Chinese banks expect to initiate a recovery in 2021 following their first decline in a decade in 2020. According to the research data analyzed and published by ComprarAcciones.com, profits in the country’s banking sector as a whole fell by 1.8% last year based on preliminary statistics.
From Q1 2020 to Q2 2020, overall profits for China’s commercial banks sank by 9.4% year-over-year (YoY) to 1 trillion yuan ($146.2 billion). According to the China Banking and Insurance Regulatory Commission, the decline for the top six banks was even more pronounced, at 12%.
In the first nine months of the year, the decline for the overall sector stood at 8.3%. However, there was a remarkable 29% rebound during the fourth quarter, driving the final tally.
The Q1 to Q3 drop was the first of its kind for some of China’s largest banks since the global financial crisis. It was as a result of higher loan loss provisions and an upsurge in bad debt.
Regulators also pushed financial institutions to forego a cumulative 1.5 trillion yuan ($212 billion) in profit for the year. In the first seven months of the year, they had already foregone 870 billion yuan in profit. The reason for this was to support the economy by deferring loan payments and lowering lending rates as well as fees.
The Chinese banking industry as a whole disposed of 3.4 trillion yuan ($490 billion) in bad loans in 2020. As a result, funds set aside as loan loss provisions during Q1 to Q3 surged to 5.1 trillion yuan from 4.5 trillion at the end of 2019. They covered 3.53% of outstanding loans up from 3.46% in the previous year.
ICBC Profits Surge by 35% in Q4 2020, Everbright by 38%, Ping An by 43%
According to Statista, the banking climate index dropped from 70.7% in Q4 2019 to 58.3% in Q1 2020. In subsequent quarters, it maintained an upward trend in tandem with the improving economic outlook. It rose to 63.9% in Q2, 66% in Q3 and 67.9% by Q4 2020.
The index indicated that a rising percentage of institutions in the sector assessed that the sector was undergoing recovery.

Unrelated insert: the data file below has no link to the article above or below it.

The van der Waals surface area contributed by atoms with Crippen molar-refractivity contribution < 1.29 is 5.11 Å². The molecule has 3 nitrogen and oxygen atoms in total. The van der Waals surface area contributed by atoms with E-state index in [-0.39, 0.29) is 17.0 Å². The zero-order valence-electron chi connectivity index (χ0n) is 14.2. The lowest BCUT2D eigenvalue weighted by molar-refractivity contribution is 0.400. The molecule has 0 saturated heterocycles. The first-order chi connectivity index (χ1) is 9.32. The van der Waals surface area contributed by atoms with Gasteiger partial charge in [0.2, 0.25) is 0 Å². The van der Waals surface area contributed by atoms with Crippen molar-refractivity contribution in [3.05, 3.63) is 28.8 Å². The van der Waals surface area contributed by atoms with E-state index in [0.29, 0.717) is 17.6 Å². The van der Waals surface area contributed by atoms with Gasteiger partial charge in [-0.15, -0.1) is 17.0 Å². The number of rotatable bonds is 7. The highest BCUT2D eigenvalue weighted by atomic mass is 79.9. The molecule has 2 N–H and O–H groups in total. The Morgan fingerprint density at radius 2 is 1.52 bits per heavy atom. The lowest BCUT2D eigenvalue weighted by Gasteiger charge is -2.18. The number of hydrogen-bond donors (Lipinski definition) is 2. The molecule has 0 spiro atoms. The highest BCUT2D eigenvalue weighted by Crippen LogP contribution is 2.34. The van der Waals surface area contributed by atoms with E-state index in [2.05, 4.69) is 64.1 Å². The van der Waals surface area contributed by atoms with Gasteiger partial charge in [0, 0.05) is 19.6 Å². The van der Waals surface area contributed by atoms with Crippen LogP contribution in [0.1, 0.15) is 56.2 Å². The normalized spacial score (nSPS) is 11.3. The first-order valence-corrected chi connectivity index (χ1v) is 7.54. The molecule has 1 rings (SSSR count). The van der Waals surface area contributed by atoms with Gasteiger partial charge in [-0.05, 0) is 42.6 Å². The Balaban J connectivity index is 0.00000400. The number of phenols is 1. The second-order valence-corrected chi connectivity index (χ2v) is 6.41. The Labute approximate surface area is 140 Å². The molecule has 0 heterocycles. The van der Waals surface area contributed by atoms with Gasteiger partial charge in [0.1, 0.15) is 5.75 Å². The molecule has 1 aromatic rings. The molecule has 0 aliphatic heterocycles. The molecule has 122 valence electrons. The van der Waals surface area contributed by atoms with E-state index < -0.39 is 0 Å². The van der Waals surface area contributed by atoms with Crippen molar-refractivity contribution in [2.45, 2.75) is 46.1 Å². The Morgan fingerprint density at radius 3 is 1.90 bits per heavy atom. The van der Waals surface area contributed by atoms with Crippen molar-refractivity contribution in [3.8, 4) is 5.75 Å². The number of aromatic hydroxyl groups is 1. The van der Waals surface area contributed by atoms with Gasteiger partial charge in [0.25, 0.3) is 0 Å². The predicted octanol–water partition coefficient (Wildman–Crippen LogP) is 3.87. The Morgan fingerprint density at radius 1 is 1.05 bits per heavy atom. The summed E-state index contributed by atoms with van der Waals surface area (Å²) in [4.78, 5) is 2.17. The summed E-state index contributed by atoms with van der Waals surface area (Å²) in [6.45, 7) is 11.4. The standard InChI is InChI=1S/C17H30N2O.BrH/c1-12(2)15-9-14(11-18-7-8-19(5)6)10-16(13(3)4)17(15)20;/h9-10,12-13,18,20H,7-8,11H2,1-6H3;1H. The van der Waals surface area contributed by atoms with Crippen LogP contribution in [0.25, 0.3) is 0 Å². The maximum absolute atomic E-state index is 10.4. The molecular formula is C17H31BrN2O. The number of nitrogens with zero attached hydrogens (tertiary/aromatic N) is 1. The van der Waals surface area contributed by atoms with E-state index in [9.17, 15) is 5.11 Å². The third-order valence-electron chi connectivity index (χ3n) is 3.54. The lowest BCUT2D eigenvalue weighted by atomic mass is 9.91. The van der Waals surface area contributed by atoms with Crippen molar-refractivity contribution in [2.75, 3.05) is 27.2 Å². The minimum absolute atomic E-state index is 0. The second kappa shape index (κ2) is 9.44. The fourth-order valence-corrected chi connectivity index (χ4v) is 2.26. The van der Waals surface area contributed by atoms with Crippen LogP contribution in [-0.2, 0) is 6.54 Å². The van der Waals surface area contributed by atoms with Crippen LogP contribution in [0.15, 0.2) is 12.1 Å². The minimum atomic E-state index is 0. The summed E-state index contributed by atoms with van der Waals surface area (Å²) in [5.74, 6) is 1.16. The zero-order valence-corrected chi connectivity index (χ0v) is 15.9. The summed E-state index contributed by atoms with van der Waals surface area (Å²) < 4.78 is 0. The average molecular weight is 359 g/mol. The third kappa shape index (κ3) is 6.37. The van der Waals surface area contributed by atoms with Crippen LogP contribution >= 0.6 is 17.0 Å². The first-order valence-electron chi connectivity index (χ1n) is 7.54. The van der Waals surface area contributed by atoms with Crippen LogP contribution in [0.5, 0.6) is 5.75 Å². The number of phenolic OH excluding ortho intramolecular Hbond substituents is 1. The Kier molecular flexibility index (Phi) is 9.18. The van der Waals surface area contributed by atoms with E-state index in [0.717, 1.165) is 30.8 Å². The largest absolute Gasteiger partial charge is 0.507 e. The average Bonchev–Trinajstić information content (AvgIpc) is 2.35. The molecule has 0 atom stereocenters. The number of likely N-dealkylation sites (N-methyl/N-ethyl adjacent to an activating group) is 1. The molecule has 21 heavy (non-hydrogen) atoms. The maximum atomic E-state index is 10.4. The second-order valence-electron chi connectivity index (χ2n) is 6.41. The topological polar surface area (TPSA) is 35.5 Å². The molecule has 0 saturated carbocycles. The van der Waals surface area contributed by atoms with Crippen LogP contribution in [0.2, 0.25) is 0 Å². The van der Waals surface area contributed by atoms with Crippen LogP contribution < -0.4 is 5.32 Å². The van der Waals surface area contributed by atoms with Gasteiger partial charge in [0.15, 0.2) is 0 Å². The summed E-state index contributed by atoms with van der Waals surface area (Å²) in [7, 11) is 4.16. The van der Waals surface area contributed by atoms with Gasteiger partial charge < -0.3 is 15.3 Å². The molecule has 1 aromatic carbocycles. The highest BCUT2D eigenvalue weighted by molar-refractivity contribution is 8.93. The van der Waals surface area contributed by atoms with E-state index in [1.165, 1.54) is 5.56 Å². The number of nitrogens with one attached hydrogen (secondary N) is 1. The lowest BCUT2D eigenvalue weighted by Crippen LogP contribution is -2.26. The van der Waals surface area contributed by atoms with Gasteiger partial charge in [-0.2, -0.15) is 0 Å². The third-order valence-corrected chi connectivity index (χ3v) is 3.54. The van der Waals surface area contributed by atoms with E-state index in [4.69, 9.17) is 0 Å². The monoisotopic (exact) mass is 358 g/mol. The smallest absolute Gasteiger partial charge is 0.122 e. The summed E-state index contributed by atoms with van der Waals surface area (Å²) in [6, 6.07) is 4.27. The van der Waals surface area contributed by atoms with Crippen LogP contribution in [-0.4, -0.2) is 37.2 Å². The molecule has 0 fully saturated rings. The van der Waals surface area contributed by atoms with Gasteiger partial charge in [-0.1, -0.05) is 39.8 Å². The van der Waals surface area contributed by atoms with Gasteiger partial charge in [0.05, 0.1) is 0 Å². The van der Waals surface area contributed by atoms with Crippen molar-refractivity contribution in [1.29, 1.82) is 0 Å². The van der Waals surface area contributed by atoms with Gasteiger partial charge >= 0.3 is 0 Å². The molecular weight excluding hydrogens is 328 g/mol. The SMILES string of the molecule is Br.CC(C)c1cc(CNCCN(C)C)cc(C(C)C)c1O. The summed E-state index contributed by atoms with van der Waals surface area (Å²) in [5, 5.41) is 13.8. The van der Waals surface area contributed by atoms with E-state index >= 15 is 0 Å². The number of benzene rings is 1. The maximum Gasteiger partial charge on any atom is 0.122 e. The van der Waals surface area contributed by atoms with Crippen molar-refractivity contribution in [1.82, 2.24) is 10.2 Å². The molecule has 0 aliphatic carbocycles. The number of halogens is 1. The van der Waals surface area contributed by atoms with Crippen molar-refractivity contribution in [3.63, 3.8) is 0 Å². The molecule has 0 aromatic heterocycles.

Underscoring the optimistic outlook, Citigroup projects an increase of 4.5% for mainland-listed banks in 2021. In 2022, growth will rise by a further 6.5% and in 2023, by 6.8%.
Preliminary earnings reports for Q4 2020 from some of the country’s lenders highlight the ongoing industry recovery. For the Industrial and Commercial Bank of China, the quarter saw an upsurge of 35% in profits. Similarly, Everbright Bank posted a profit increase of 38%. Both banks attributed the growth to a decrease in bad loans and their growth rate was the highest on record since 2012.
Meanwhile, Ping An Bank had a profit upsurge of 43% during the quarter as a result of writing off bad loans and lowering credit costs. For the full year, its Insurance Group Unit had an increase of 2.6% in net profit and revenue growth of 11.3%.
According to Citigroup, performance improvements in 2021 and beyond will result from a normalization of monetary policy. There will be less pressure to sacrifice profitability or cut loan prime rates. Fee incomes will also bounce back, surging by 7% in 2021 compared to 4% in 2020.
Clawing back some of the money set aside as loan loss provisions will also boost their balance sheets.
Global Bank Credit Losses to Increase by $1 Trillion between 2020 and 2022
Unfortunately, the situation is not as rosy for the global banking sector. According to S&P Global estimates, the industry will suffer a cumulative credit loss of $910 billion in 2021. There will be a slight recovery in 2022 with total credit losses falling to $867 billion.
In July 2020, the source had forecast credit losses amounting to $1.8 trillion for the sector in 2020 and 2021. However, it reduced the projection by 15% in February 2021, reflecting changes in the industry.
Based on its report, final data from 2020 is expected to show credit losses totaling around $890 billion. That would be a third lower than the previous forecast, but it is still nearly two-thirds higher than the $544 billion reported in 2019.
However, the 2021 figure will be about 10% higher than the July 2020 forecast. The reason for this is that losses will be spread out over a considerable period.
Over the three-year period ending in 2022, there will be a cumulative increase of $1 trillion in credit losses for banks worldwide.